(PITTSBURGH) -- A bridge collapsed in Pittsburgh on Friday morning, sending three people to local hospitals with non-life-threatening injuries, officials said.
Five cars and a Port Authority bus were on the bridge at the time of the collapse, around 6:39 a.m. local time, city officials said.
Port Authority bus driver Daryl Luciani told ABC Pittsburgh affiliate WTAE he was driving over the bridge when he could feel it collapsing.
"I could just feel it. The bus was bouncing and shaking," he said.
Ten people reported minor injuries, including the three who were hospitalized, Pittsburgh Fire Chief Darryl Jones said. First responders trying to help in the icy conditions were among the injured, he said.
Responders rappelled about 150 feet to reach the collapse site, Jones said. Crews also made human chains to conduct rescues.
Officials are now working to make sure there are no victims under the collapsed bridge, Jones said.
The cause of the collapse is under investigation.
Pennsylvania Lt. Gov. John Fetterman called the bridge "a vital infrastructure artery" for the city, adding, "It's surreal this morning to see it completely collapsed."
"Thank God that school buses were delayed due to weather, so there was less traffic than normal. Thank God there have been no casualties reported at this point. I wish all of those who were injured a safe and swift recovery," Fetterman said.
The bridge was built in 1970 and has a length of 447 feet and a deck area of roughly 28,000-square-feet, according to Pennsylvania's Department of Transportation (PennDOT).
A September 2021 inspection by PennDOT listed the overall condition of the bridge as "poor," according to city documents.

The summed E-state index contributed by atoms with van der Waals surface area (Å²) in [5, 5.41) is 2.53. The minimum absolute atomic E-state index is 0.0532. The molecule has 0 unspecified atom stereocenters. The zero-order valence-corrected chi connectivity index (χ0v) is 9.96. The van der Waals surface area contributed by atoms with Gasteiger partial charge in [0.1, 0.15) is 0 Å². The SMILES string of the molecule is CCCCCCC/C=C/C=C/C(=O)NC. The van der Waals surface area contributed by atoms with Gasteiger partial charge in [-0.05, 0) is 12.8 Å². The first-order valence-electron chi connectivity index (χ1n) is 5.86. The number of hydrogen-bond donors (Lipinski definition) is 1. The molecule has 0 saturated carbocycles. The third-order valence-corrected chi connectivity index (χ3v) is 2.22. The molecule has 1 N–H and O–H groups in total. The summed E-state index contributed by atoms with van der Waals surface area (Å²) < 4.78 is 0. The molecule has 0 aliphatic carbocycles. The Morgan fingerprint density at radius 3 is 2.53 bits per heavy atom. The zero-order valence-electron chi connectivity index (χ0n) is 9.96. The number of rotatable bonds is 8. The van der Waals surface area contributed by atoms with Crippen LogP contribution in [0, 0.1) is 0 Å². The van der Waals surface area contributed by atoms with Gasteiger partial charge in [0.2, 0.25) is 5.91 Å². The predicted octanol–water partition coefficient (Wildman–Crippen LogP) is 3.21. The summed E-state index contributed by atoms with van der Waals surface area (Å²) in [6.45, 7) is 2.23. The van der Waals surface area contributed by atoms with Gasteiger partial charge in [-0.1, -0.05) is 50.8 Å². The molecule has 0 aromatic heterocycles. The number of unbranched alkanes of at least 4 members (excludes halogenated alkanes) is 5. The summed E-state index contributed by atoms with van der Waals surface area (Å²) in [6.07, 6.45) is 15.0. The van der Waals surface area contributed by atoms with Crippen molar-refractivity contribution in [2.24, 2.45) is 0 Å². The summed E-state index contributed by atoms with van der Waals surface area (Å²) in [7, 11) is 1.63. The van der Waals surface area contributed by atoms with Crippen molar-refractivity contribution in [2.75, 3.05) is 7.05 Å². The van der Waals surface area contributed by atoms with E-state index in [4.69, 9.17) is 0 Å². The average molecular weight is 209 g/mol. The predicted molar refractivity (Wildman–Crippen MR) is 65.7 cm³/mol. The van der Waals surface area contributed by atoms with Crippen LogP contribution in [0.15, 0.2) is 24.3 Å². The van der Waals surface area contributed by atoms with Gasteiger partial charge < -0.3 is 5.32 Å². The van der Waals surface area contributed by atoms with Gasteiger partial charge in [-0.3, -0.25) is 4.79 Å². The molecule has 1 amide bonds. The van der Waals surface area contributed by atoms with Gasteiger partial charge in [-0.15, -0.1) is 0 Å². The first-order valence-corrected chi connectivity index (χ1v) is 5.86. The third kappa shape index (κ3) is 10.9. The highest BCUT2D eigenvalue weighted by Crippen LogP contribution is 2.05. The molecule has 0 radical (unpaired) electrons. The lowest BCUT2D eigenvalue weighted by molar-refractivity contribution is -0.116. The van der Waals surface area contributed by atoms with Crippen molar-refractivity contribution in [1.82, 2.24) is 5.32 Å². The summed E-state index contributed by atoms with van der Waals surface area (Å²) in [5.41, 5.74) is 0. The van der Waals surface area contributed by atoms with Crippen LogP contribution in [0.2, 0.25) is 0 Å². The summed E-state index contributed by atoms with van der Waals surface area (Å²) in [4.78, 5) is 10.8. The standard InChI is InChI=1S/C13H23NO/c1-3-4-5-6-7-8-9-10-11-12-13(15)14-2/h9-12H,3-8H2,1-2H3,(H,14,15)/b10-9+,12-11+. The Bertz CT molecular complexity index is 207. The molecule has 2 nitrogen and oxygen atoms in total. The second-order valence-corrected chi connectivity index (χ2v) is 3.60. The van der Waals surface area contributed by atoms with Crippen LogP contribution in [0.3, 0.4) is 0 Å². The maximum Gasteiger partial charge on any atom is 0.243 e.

The collapse occurred on the same day President Joe Biden was traveling to Pittsburgh to tout his bipartisan infrastructure law, which would provide $1.63 billion for bridges in the state. The program would provide $27 billion for bridges nationwide.
Biden visited the collapse site Friday afternoon, where officers told him a jogger passing by helped rescue people from cars.
As Biden surveyed the damage, he told local officials, "I've been coming to Pittsburgh a long time -- and as a former Pennsylvanian -- but I didn't realize there are literally more bridges in Pittsburgh than any other city in the world."
Biden vowed, "We're going to -- you're going to -- fix them all. Not a joke."
Pennsylvania has 3,353 bridges in poor condition, the second most after Iowa, according to federal data.
The Biden administration has repeatedly said it's up to local officials to determine which bridges receive federal funding.
"This collapse is just the latest in a long line of preventable, man-made disasters that prove what so many of us in Pennsylvania and around the country have been saying for years: Our infrastructure is failing our people," Fetterman said in a statement.
"We need to make use of the legislation President Biden ushered in, rebuild our roads and bridges, and fix our faulty infrastructure," he added.
The National Transportation Safety Board was on scene Friday night to start investigating the cause of the collapse. A crash reconstructionist will use a drone to map the scene before they begin removing debris, officials said.
"It's kind of like peeling the layers of an onion to see where things were, where they ended up in the collapse," Dennis Collins, senior accident investigator for the NTSB, told reporters. "Of course we're looking for indications of where it began."
ABC News' Sarah Kolinovsky, Victoria Arancio, Justin Gomez and Joshua Hoyos contributed to this report.
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